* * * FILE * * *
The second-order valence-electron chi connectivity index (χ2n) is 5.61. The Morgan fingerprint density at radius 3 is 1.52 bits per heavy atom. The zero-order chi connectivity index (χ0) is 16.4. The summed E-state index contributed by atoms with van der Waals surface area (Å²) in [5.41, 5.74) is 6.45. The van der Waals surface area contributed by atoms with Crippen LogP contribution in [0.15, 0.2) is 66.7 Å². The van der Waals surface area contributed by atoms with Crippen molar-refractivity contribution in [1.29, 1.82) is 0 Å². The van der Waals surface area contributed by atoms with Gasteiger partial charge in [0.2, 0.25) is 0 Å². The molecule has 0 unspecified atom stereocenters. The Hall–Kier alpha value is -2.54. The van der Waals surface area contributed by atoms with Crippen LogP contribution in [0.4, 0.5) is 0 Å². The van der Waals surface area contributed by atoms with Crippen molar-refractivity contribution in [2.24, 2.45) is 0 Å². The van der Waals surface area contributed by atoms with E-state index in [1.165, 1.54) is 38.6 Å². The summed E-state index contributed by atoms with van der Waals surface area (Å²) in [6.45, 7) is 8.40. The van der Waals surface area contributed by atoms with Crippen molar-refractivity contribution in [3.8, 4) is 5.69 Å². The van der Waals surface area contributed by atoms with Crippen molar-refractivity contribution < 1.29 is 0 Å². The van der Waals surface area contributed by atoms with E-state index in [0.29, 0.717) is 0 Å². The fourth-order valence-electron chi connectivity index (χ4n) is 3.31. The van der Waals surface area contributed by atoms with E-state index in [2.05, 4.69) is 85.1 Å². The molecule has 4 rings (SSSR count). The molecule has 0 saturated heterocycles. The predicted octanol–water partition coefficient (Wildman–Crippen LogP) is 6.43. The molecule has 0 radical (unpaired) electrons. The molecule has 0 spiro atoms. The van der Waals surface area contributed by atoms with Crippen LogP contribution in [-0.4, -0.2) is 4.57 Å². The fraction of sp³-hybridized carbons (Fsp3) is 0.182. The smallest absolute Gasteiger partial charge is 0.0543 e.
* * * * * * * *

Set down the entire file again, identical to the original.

The second-order valence-electron chi connectivity index (χ2n) is 5.61. The Morgan fingerprint density at radius 3 is 1.52 bits per heavy atom. The zero-order chi connectivity index (χ0) is 16.4. The summed E-state index contributed by atoms with van der Waals surface area (Å²) in [5.41, 5.74) is 6.45. The van der Waals surface area contributed by atoms with Crippen LogP contribution in [0.15, 0.2) is 66.7 Å². The van der Waals surface area contributed by atoms with Crippen molar-refractivity contribution in [1.29, 1.82) is 0 Å². The van der Waals surface area contributed by atoms with Gasteiger partial charge in [0.2, 0.25) is 0 Å². The molecule has 0 unspecified atom stereocenters. The Hall–Kier alpha value is -2.54. The van der Waals surface area contributed by atoms with Crippen LogP contribution in [0.4, 0.5) is 0 Å². The van der Waals surface area contributed by atoms with Crippen molar-refractivity contribution in [2.24, 2.45) is 0 Å². The van der Waals surface area contributed by atoms with E-state index in [1.165, 1.54) is 38.6 Å². The summed E-state index contributed by atoms with van der Waals surface area (Å²) in [6.45, 7) is 8.40. The van der Waals surface area contributed by atoms with Crippen molar-refractivity contribution in [3.8, 4) is 5.69 Å². The van der Waals surface area contributed by atoms with Crippen molar-refractivity contribution < 1.29 is 0 Å². The van der Waals surface area contributed by atoms with E-state index in [0.29, 0.717) is 0 Å². The fourth-order valence-electron chi connectivity index (χ4n) is 3.31. The van der Waals surface area contributed by atoms with E-state index in [2.05, 4.69) is 85.1 Å². The molecule has 4 rings (SSSR count). The molecule has 0 saturated heterocycles. The predicted octanol–water partition coefficient (Wildman–Crippen LogP) is 6.43. The molecule has 0 radical (unpaired) electrons. The molecule has 0 spiro atoms. The van der Waals surface area contributed by atoms with Crippen LogP contribution in [-0.4, -0.2) is 4.57 Å². The fraction of sp³-hybridized carbons (Fsp3) is 0.182. The smallest absolute Gasteiger partial charge is 0.0543 e.